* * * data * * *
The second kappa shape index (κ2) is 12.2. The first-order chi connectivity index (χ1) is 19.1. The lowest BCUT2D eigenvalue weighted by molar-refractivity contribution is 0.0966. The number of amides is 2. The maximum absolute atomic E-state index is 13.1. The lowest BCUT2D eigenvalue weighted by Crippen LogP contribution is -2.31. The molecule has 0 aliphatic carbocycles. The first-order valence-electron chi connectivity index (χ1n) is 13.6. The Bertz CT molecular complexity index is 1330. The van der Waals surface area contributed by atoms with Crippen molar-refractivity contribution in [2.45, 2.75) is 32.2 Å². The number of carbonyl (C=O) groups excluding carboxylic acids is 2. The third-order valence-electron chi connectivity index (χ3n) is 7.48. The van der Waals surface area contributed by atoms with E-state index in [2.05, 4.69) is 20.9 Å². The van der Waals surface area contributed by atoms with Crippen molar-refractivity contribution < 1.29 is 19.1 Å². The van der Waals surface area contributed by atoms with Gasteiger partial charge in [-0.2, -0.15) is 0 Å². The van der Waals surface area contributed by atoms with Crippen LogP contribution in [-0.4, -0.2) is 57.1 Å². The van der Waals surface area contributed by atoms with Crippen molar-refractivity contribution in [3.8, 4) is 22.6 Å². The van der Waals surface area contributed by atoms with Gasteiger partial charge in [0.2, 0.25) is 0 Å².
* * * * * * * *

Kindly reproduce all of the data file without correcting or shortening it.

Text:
The second kappa shape index (κ2) is 12.2. The first-order chi connectivity index (χ1) is 19.1. The lowest BCUT2D eigenvalue weighted by molar-refractivity contribution is 0.0966. The number of amides is 2. The maximum absolute atomic E-state index is 13.1. The lowest BCUT2D eigenvalue weighted by Crippen LogP contribution is -2.31. The molecule has 0 aliphatic carbocycles. The first-order valence-electron chi connectivity index (χ1n) is 13.6. The Bertz CT molecular complexity index is 1330. The van der Waals surface area contributed by atoms with Crippen molar-refractivity contribution in [2.45, 2.75) is 32.2 Å². The number of carbonyl (C=O) groups excluding carboxylic acids is 2. The third-order valence-electron chi connectivity index (χ3n) is 7.48. The van der Waals surface area contributed by atoms with E-state index in [2.05, 4.69) is 20.9 Å². The van der Waals surface area contributed by atoms with Crippen molar-refractivity contribution < 1.29 is 19.1 Å². The van der Waals surface area contributed by atoms with Gasteiger partial charge in [-0.2, -0.15) is 0 Å². The van der Waals surface area contributed by atoms with Crippen LogP contribution in [-0.4, -0.2) is 57.1 Å². The van der Waals surface area contributed by atoms with Crippen molar-refractivity contribution in [3.8, 4) is 22.6 Å². The van der Waals surface area contributed by atoms with Gasteiger partial charge in [0.2, 0.25) is 0 Å².